Sarah Jones, photography.

“The desocialization of society that is a consequence of disenchantment makes each object a moral remainder; no particular within rationalized society is, existentially and conceptually, what it could be as a consequence of “our” collective participation in the rationalization of reason and experience. If sensuous particulars are raising claims, then a fortiori there must be a “material” or “sensuous” moment in the concept that rationalization leading to the simple concept suppresses, and, equivalently, something about each object that rationalized concepts have left out of account.”
J.M. Bernstein (ibid)

Adorno noted in Negative Dialectics that life is today a kind of just “living on”. That coldness was the hallmark of bourgeois subjectivity. That the death camps of National Socialism were the apotheosis of disenchantment. Certainly that has continued, at least culturally. And it is CGI today, almost ubiquitous in the life of screens, that is a testament to the deadness of the imagination. The CGI image is the death camp of the imagination. One cannot dream from within this tomb for the mimetic, or rather one dreams in propaganda codes and image. There is simply no mimetic engagement with CGI.

The Sound of Music (1965, Robert Wise, dr. ) Shot in Todd-AO wide screen format.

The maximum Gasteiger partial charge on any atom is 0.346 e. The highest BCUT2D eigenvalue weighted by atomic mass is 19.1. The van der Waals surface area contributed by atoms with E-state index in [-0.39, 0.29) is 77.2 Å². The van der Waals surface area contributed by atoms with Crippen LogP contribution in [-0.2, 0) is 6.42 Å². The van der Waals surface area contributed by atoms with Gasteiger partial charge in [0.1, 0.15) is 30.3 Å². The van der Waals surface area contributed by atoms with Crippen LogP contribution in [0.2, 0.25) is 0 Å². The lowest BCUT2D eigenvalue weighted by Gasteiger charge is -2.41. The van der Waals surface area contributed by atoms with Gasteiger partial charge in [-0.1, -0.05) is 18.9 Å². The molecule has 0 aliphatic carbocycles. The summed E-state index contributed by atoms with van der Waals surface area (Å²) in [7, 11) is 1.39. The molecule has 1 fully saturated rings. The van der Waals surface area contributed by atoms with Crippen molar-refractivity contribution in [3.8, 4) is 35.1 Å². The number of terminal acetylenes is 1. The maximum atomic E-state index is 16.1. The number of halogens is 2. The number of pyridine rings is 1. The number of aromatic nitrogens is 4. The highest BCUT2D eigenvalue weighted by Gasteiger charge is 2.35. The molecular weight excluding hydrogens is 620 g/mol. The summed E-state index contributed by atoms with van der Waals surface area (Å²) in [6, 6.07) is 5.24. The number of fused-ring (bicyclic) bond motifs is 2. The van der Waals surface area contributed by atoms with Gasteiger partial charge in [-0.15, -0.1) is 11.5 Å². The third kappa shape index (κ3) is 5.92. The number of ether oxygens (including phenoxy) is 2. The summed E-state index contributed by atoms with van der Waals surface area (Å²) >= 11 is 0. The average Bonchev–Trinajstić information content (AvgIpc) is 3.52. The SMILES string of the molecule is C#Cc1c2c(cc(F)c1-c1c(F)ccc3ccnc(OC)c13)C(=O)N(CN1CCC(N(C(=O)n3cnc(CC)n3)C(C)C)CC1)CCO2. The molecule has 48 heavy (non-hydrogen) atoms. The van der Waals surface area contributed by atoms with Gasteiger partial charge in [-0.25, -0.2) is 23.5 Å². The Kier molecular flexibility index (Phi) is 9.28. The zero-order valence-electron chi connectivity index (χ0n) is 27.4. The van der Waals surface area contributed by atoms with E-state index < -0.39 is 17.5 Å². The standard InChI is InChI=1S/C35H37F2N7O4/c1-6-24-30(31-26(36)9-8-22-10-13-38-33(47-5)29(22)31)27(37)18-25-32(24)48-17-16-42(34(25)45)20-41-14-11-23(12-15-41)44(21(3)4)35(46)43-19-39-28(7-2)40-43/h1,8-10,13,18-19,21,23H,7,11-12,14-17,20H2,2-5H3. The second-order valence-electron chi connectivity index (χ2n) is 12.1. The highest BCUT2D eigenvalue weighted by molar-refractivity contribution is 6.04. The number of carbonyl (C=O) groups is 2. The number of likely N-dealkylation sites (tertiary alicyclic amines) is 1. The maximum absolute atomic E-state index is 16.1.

If wide screen formats echoed Disney cartoon exaggeration, a sentimentality, which seems to be nearly built into such ersatz grandeur — the subject matter of these musicals remain uncanny in their faithfulness to colonial and fascist symbology. There is an unsettling Heideggerian quality to Sound of Music, and South Pacific its the overt racialism and cultural stereotyping. But this brings us, by way of a slight digression, back to Jonathan Beller. And it was Beller (see podcasts 3 and 4 with Molly Klein here ) who saw the unconscious as a film strip, that our memories were screen memories. As such the vaguely volkisch kitsch of Julie Andrews and her guitar on the hills of Austria seems less accidental. If our memories are a jumble of our own experiences (however truncated) and TV and film snippets and images and codes, then what I am describing is something like our dreams and Utopian impulses are probably ‘mostly’ made up of propaganda and commodified coercive manipulations and revisionist histories. In that sense people are dreaming National Socialism — and think of the advertising campaign for Man in the High Castle with swastikas and nazi flags plastered across subway walls. The imagination in its hyper reified and disenchanted state, trudging along in an exhausting effort to make meaningful the most banal and mediated of existences, finds its tools for representation from (among other things) the volkish mythology of National Socialism, but also the colonial practices of the Raj, of King Leopold and the slave trade. This is the uncanny aspect to watching Sound of Music, where the coldness of the bourgeoisie finds fleeting comforts in the homey warmth of a fantasy Aryan family, enhanced with wide screen exaggeration and sweeping cartoon (Disney) crane shots and all set to a musical score that reminds one mostly of chewing gum adverts. The disproportionate grandness of Snow White and her furry companions is the cartoon expression of Trump’s gold curtains in the oval office, or the body builder action figure — one who is also part WW1 trench soldier in gas mask, anonymous and living with the landscapes of death. The valorizing of alienation and of the codes of fascism run from those gold curtains to the work of people like Robert Wilson and Marina Abramovic. The large format wide screen is the province of bloated self congratulation but also social congratulation (see Christopher Nolan). Again the identification with the aggressor and the ambivalence toward death and its final question. This is cultural carpetbagging in a sense. Disney is loved, but (and this the tragedy of his miserable life no doubt) not invited to the swank Park Ave. parties. He might get awards and a visit to the white house (did he? I have no idea) but the cartoon feature length film is still loved but condescended to, it elicits the patronizing and practiced warm smile (that is never warm — the bourgeoisie is cold). Just free associating, I think Thomas Hardy was the great writer of the fake emotions of those born to the Manor. But Disney was imitating earlier films, too. And his imitation was shot through with the provincialism of a boy from Marceline Missouri, and one with oddly stubborn and simplistic patriotism. Disney actually tried to join the Army to fight in WW1 but was underage and signed up to drive an ambulance instead. He was a bully to his workers, exploited them, fought against unions and mostly morphed into a laissez faire racist Republican. Those early features (including Dumbo, Bambi, Pinocchio, and Fantasia) are all sentimental to the point of self abuse — I remember hating Bambi as a child because it made me cry uncontrollably. But they were also the Missourian idea of operatic and evocative of real art and class.